General Strike in Greece, Wednesday 15 December
Hot on the heels of Spain’s wildcat air traffic controller strike which wreaked havoc for thousands of passengers recently, a general strike in Greece today has left planes grounded for 24 hours. Ferries will also not be operating at Athens main port, Piraeus.
Unions across both public and private sectors in Greece have taken the action in response to the government’s austerity measures.
UK Rail and London Underground Strikes
To add to delays caused by snow in the past week, underground workers have voted to walk out on Boxing day over a dispute about pay and days off. The action will affect transport to London’s major airports as well as those planning to travel by Eurostar – checking ahead and allowing extra travel time is advised.
Tube workers will go on strike along with train drivers from London Midland and Arriva Trains Wales. The London Midland walk out will affect trains from London to Liverpool and Shrewsbury to Bedford on 23 December but there is no date as yet for Arriva’s action – both are about pay disputes.
New strike threat for BA
Unite will ballot British Airways cabin crew next week for strike action over the half-term holidays.
The action could also be extended to the period over Easter and the Royal Wedding of Prince William and Kate Middleton on April 29.
The Unite union has given BA chiefs seven days notice of its intention to ballot cabin crew members on strike action.
The month-long ballot starts next Tuesday and will end on 21 January.
The union would then have to give an additional seven days notice of a strike date, but could continue to strike for up to three months after that date without having to hold another ballot.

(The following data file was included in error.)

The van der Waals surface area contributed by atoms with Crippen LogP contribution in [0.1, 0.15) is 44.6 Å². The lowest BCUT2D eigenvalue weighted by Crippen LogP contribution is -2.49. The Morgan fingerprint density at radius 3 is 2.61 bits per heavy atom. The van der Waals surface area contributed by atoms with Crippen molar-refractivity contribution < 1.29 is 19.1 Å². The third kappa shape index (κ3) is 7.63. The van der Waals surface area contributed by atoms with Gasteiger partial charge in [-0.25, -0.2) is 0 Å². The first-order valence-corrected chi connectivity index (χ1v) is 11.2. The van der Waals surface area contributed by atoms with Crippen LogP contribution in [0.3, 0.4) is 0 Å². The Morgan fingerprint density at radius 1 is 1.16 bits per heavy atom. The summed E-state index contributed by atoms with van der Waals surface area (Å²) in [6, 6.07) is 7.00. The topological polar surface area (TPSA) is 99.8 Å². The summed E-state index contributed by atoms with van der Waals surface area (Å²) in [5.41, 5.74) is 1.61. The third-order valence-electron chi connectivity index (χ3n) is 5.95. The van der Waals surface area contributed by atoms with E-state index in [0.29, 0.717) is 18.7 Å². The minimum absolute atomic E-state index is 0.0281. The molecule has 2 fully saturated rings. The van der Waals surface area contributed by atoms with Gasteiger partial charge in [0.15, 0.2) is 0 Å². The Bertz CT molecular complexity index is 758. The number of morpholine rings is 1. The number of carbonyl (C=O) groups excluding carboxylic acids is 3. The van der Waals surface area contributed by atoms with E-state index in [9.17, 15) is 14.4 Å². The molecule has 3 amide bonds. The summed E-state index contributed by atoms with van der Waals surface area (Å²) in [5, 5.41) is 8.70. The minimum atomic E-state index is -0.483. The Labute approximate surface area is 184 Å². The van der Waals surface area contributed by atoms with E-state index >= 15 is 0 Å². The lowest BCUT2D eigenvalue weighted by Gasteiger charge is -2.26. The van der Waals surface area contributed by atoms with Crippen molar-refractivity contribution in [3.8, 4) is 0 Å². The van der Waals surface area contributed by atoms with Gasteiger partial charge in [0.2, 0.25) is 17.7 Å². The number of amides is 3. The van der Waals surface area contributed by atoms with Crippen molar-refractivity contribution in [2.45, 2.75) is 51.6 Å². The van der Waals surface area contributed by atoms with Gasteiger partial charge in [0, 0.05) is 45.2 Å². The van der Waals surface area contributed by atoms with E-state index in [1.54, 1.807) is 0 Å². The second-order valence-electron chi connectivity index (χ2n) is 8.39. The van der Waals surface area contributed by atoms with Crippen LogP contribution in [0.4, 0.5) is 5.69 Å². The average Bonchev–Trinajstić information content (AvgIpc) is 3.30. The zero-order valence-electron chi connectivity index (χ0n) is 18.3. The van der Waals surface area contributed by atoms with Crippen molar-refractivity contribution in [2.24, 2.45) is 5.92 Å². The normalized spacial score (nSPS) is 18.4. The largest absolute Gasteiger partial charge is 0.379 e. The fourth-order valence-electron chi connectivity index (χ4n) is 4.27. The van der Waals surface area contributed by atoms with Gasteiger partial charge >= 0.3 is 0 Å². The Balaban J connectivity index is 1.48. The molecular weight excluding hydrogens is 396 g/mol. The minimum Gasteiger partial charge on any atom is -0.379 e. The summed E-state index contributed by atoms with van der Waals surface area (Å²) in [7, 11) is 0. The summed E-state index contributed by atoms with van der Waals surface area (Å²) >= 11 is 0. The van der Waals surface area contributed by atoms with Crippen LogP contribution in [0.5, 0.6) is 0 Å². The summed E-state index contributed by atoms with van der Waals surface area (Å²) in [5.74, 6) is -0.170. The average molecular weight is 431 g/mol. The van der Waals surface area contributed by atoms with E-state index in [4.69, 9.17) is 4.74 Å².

Unite said the ballot is over the following five outstanding issues:
1. The immediate restoration of staff travel concessions, in full, to the crew from whom they were taken by BA.
2. Binding arbitration, through ACAS, of all cabin crew disciplinary cases related to the original dispute.
3. The restoration of all earnings docked from crew who were genuinely off sick during strike dates.
4. Full and proper discussion of the trade union facilities agreement at the company with the immediate removal of all threats and sanctions made by BA in relation to this.
5. The introduction of mixed fleet on different terms and conditions without the agreement of the trade union.
Unite joint general secretary Tony Woodley said: "British Airways knows what it must do to end this dispute. Four of the five outstanding issues are no cost issues for the airline and are about treating cabin crew with dignity, respect and ending the climate of persecution. The fifth item is about stopping BA from imposing a near minimum waged workforce and killing their brand.
"Unite is still open to talks but BA must appreciate the strength of feeling across the airline about how badly they’ve handled this dispute. BA must get serious and work with us to settle the issues before us."
BA immediately issued a statement saying Unite had reneged on a deal struck in October.
“The union agreed last week to hold further talks with us, but has instead issued a strike ballot. It continues to be riven by internal divisions and its behaviour remains dysfunctional,” said the airline.
“We have put forward very fair proposals that enable our existing Heathrow crew to remain the best rewarded in the UK airline industry. Despite the difficult economic conditions we have faced, we have made savings in ways that have avoided compulsory redundancies.
“Industrial action would be a grossly disproportionate response to the issues that Unite continues to press.
“Should any industrial action take place, we are confident that our well-established contingency plans will allow us to operate normal timetables at Gatwick and London City airports. At Heathrow, we will aim to run a substantial proportion of our short-haul programme and 100 per cent of our long haul operation